There’s a misunderstanding here,
octree.intersects returns an array of objects that (may) collide with the bounding sphere passed in parameter (center + radius). That is, it finds the blocks of the octree that collide with the sphere and it returns the meshes that are in these blocks. So,
length is simply the length of the mesh array, not a measure of the “collisionness”.
You should probably not pass
true for the 3rd parameter of
octree.intersects, as doing so will duplicate several times the same mesh in the result array, as a mesh can intersect multiple blocks of an octree.
Also, 0.1 is not valid for the
maxDepth parameter of the octree constructor, as it is a maximum recursive depth: it should be an integer number. Passing 0.1 means that the octree will never be subdivided and will always have only 8 blocks, which defeats the purpose of using an octree.
Another important thing is that
octree.update(worldExtends.min, worldExtends.max, ); should be called with an up-to-date
worldExtends object, i.e. some extends that encompasses all the objects of the scene you want to put in the octree. So, you should do it after you create the meshes in the scene, not before.
Lastly, a block of the octree is subdivided into 8 smaller blocks only if the number of entries (meshes in your case) is greater than the max capacity value you passed at construction time.
You have a 0 length because you computed
worldExtends before adding the ground and the box to the scene, so they are not in the octree extends. If you fix the code, then the result array is not empty anymore:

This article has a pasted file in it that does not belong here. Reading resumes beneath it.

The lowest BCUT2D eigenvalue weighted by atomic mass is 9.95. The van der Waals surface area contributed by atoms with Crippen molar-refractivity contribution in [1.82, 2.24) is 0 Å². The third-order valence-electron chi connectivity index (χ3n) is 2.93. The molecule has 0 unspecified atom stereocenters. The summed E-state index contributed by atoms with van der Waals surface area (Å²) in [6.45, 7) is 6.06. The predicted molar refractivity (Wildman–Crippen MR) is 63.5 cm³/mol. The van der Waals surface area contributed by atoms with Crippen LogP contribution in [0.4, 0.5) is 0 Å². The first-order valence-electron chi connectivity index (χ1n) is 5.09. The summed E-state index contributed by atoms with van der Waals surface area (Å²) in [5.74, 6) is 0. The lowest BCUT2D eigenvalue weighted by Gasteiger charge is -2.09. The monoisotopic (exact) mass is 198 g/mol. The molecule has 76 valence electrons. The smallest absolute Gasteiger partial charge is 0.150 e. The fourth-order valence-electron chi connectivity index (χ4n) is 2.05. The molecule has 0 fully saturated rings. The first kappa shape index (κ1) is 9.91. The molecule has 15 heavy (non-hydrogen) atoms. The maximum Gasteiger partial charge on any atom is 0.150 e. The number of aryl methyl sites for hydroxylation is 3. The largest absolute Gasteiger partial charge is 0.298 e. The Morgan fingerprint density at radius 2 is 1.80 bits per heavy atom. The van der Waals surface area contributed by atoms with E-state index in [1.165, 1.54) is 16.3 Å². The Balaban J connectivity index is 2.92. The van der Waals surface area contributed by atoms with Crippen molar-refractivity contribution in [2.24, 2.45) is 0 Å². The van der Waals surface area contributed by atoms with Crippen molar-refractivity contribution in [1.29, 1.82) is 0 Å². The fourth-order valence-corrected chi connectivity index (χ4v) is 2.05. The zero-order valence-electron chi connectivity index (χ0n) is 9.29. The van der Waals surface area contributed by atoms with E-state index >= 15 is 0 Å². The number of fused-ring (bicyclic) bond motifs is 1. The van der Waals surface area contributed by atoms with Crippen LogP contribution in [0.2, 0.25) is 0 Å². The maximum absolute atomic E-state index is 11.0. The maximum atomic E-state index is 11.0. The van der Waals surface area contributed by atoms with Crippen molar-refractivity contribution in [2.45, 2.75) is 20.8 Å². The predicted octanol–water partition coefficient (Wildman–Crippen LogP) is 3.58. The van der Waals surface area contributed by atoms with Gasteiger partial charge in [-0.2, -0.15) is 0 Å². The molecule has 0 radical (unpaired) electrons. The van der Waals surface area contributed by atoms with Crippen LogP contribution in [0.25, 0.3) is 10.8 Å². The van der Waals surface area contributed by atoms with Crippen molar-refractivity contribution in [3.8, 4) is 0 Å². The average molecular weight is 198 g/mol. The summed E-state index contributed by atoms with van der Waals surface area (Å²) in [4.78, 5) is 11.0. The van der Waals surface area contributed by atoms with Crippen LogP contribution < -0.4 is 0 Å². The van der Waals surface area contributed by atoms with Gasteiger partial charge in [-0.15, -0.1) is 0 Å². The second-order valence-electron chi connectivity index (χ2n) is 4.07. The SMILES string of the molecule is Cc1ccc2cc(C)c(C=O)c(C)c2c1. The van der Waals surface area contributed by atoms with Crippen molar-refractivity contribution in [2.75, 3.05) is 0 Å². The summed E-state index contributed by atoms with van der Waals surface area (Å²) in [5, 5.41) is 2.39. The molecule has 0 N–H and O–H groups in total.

Again, there’s a misunderstanding of what the Octree structure will do. It won’t tell you if a mesh intersects with another mesh, it will tell you which meshes are contained in the block(s) of the octree structure that intersect a given bounding sphere, given the sphere center and radius.
It’s an acceleration structure that helps finding meshes which are located around an area in space (defined by a bounding sphere). Note that’s not because a mesh is returned by the
intersects method that it really intersects the bounding sphere you passed to
intersects! The blocks in the octree are cube blocks, so it’s possible that a bounding sphere intersects a cube without intersecting one or multiple meshes that are contained in this block.
The octree described above will not allow you to do this, as I hope the previous comments have helped you understand.
There’s also the possibility to use an octree for collision and picking detection, as explained in the doc: Optimizing With Octrees | Babylon.js Documentation
It is applicable to a single mesh and should be used only if your mesh is really complex, to avoid checking every faces when looking for an intersection, and instead relying on the octree to eliminate faces that are too far from the testing point to collide. But I’m not sure it is your use case.
You should look for this forum if you want some pointers on how to optimize collisions, there have been a number of threads on the subject I think.
I hope this clarifies things a bit.